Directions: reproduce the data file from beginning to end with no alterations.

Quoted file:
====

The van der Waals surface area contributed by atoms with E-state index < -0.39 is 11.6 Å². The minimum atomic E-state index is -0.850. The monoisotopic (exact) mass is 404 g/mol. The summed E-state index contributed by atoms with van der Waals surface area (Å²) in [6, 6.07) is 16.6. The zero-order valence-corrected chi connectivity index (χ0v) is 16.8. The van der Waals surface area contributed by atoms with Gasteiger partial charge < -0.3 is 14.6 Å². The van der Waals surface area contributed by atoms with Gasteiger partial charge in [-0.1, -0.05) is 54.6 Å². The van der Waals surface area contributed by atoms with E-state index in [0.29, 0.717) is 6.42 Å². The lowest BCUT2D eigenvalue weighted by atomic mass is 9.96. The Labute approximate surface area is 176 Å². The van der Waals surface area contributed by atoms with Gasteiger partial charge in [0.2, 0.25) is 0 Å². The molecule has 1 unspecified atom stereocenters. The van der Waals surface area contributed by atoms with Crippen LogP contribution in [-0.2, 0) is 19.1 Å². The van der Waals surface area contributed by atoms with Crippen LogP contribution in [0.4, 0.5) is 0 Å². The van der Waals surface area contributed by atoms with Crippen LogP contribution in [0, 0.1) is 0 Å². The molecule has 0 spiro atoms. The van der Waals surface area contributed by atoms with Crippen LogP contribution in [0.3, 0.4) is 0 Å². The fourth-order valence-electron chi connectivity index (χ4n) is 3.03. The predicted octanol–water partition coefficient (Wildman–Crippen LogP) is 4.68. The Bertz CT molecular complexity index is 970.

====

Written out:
The van der Waals surface area contributed by atoms with E-state index < -0.39 is 11.6 Å². The minimum atomic E-state index is -0.850. The monoisotopic (exact) mass is 404 g/mol. The summed E-state index contributed by atoms with van der Waals surface area (Å²) in [6, 6.07) is 16.6. The zero-order valence-corrected chi connectivity index (χ0v) is 16.8. The van der Waals surface area contributed by atoms with Gasteiger partial charge < -0.3 is 14.6 Å². The van der Waals surface area contributed by atoms with Gasteiger partial charge in [-0.1, -0.05) is 54.6 Å². The van der Waals surface area contributed by atoms with E-state index in [0.29, 0.717) is 6.42 Å². The lowest BCUT2D eigenvalue weighted by atomic mass is 9.96. The Labute approximate surface area is 176 Å². The van der Waals surface area contributed by atoms with Gasteiger partial charge in [0.2, 0.25) is 0 Å². The molecule has 1 unspecified atom stereocenters. The van der Waals surface area contributed by atoms with Crippen LogP contribution in [-0.2, 0) is 19.1 Å². The van der Waals surface area contributed by atoms with Crippen LogP contribution in [0.4, 0.5) is 0 Å². The van der Waals surface area contributed by atoms with Crippen LogP contribution in [0, 0.1) is 0 Å². The molecule has 0 spiro atoms. The van der Waals surface area contributed by atoms with Crippen LogP contribution in [0.3, 0.4) is 0 Å². The fourth-order valence-electron chi connectivity index (χ4n) is 3.03. The predicted octanol–water partition coefficient (Wildman–Crippen LogP) is 4.68. The Bertz CT molecular complexity index is 970.